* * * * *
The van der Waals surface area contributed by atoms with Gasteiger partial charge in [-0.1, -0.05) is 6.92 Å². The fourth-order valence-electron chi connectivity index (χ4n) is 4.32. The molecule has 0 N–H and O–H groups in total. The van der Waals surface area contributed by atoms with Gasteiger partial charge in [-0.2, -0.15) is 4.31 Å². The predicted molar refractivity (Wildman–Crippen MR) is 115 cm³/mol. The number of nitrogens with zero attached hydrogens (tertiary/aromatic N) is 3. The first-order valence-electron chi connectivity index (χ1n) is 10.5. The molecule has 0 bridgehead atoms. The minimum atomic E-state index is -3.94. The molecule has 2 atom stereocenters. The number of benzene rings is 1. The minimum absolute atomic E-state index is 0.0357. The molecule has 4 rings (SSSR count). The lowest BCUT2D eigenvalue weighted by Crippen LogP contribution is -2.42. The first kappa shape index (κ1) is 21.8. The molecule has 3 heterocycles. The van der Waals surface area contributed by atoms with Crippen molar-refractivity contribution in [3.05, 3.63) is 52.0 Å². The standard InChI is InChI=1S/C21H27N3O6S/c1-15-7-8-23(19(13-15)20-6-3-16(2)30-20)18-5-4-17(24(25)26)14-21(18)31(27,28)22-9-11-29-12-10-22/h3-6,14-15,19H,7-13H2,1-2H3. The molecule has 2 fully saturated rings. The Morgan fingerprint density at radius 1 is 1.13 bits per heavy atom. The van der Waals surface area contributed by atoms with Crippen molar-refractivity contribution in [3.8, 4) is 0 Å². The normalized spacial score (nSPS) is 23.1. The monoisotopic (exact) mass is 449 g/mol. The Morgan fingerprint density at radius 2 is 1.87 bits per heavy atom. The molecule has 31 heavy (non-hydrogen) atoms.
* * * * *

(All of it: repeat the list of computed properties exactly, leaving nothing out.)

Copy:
The van der Waals surface area contributed by atoms with Gasteiger partial charge in [-0.1, -0.05) is 6.92 Å². The fourth-order valence-electron chi connectivity index (χ4n) is 4.32. The molecule has 0 N–H and O–H groups in total. The van der Waals surface area contributed by atoms with Gasteiger partial charge in [-0.2, -0.15) is 4.31 Å². The predicted molar refractivity (Wildman–Crippen MR) is 115 cm³/mol. The number of nitrogens with zero attached hydrogens (tertiary/aromatic N) is 3. The first-order valence-electron chi connectivity index (χ1n) is 10.5. The molecule has 0 bridgehead atoms. The minimum atomic E-state index is -3.94. The molecule has 2 atom stereocenters. The number of benzene rings is 1. The minimum absolute atomic E-state index is 0.0357. The molecule has 4 rings (SSSR count). The lowest BCUT2D eigenvalue weighted by Crippen LogP contribution is -2.42. The first kappa shape index (κ1) is 21.8. The molecule has 3 heterocycles. The van der Waals surface area contributed by atoms with Crippen molar-refractivity contribution in [3.05, 3.63) is 52.0 Å². The standard InChI is InChI=1S/C21H27N3O6S/c1-15-7-8-23(19(13-15)20-6-3-16(2)30-20)18-5-4-17(24(25)26)14-21(18)31(27,28)22-9-11-29-12-10-22/h3-6,14-15,19H,7-13H2,1-2H3. The molecule has 2 fully saturated rings. The Morgan fingerprint density at radius 1 is 1.13 bits per heavy atom. The van der Waals surface area contributed by atoms with Crippen molar-refractivity contribution in [3.8, 4) is 0 Å². The normalized spacial score (nSPS) is 23.1. The monoisotopic (exact) mass is 449 g/mol. The Morgan fingerprint density at radius 2 is 1.87 bits per heavy atom. The molecule has 31 heavy (non-hydrogen) atoms.